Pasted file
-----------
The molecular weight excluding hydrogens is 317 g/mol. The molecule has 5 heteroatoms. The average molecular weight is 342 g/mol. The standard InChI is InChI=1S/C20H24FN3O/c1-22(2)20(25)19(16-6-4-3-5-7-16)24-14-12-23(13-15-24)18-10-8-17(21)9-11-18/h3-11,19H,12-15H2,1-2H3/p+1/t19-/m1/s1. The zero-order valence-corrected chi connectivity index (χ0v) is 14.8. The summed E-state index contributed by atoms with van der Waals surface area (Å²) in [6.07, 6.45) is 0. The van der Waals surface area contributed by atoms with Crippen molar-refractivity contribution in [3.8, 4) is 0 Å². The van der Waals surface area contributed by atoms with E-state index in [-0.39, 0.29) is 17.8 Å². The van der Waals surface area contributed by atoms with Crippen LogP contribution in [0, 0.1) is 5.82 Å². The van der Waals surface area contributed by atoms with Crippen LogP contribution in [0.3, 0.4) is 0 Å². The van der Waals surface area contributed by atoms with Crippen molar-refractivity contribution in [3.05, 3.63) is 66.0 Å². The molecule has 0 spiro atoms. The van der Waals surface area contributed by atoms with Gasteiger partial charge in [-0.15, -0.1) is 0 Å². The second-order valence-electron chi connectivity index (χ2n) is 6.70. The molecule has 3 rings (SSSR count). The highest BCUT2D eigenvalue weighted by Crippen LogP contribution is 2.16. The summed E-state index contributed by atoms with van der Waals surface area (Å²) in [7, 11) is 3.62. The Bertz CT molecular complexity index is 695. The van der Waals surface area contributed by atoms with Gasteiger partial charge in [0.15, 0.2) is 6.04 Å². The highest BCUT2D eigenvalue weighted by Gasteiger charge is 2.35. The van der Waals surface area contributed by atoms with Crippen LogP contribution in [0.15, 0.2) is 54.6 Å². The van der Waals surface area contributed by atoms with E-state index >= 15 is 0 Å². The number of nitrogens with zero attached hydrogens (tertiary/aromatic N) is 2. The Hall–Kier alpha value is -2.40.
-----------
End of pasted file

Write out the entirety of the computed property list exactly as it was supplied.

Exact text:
The molecular weight excluding hydrogens is 317 g/mol. The molecule has 5 heteroatoms. The average molecular weight is 342 g/mol. The standard InChI is InChI=1S/C20H24FN3O/c1-22(2)20(25)19(16-6-4-3-5-7-16)24-14-12-23(13-15-24)18-10-8-17(21)9-11-18/h3-11,19H,12-15H2,1-2H3/p+1/t19-/m1/s1. The zero-order valence-corrected chi connectivity index (χ0v) is 14.8. The summed E-state index contributed by atoms with van der Waals surface area (Å²) in [6.07, 6.45) is 0. The van der Waals surface area contributed by atoms with Crippen molar-refractivity contribution in [3.8, 4) is 0 Å². The van der Waals surface area contributed by atoms with E-state index in [-0.39, 0.29) is 17.8 Å². The van der Waals surface area contributed by atoms with Crippen LogP contribution in [0, 0.1) is 5.82 Å². The van der Waals surface area contributed by atoms with Crippen LogP contribution in [0.3, 0.4) is 0 Å². The van der Waals surface area contributed by atoms with Crippen molar-refractivity contribution in [3.05, 3.63) is 66.0 Å². The molecule has 0 spiro atoms. The van der Waals surface area contributed by atoms with Gasteiger partial charge in [-0.15, -0.1) is 0 Å². The second-order valence-electron chi connectivity index (χ2n) is 6.70. The molecule has 3 rings (SSSR count). The highest BCUT2D eigenvalue weighted by Crippen LogP contribution is 2.16. The summed E-state index contributed by atoms with van der Waals surface area (Å²) in [7, 11) is 3.62. The Bertz CT molecular complexity index is 695. The van der Waals surface area contributed by atoms with Gasteiger partial charge in [0.15, 0.2) is 6.04 Å². The highest BCUT2D eigenvalue weighted by Gasteiger charge is 2.35. The van der Waals surface area contributed by atoms with Crippen LogP contribution in [0.15, 0.2) is 54.6 Å². The van der Waals surface area contributed by atoms with E-state index >= 15 is 0 Å². The number of nitrogens with zero attached hydrogens (tertiary/aromatic N) is 2. The Hall–Kier alpha value is -2.40.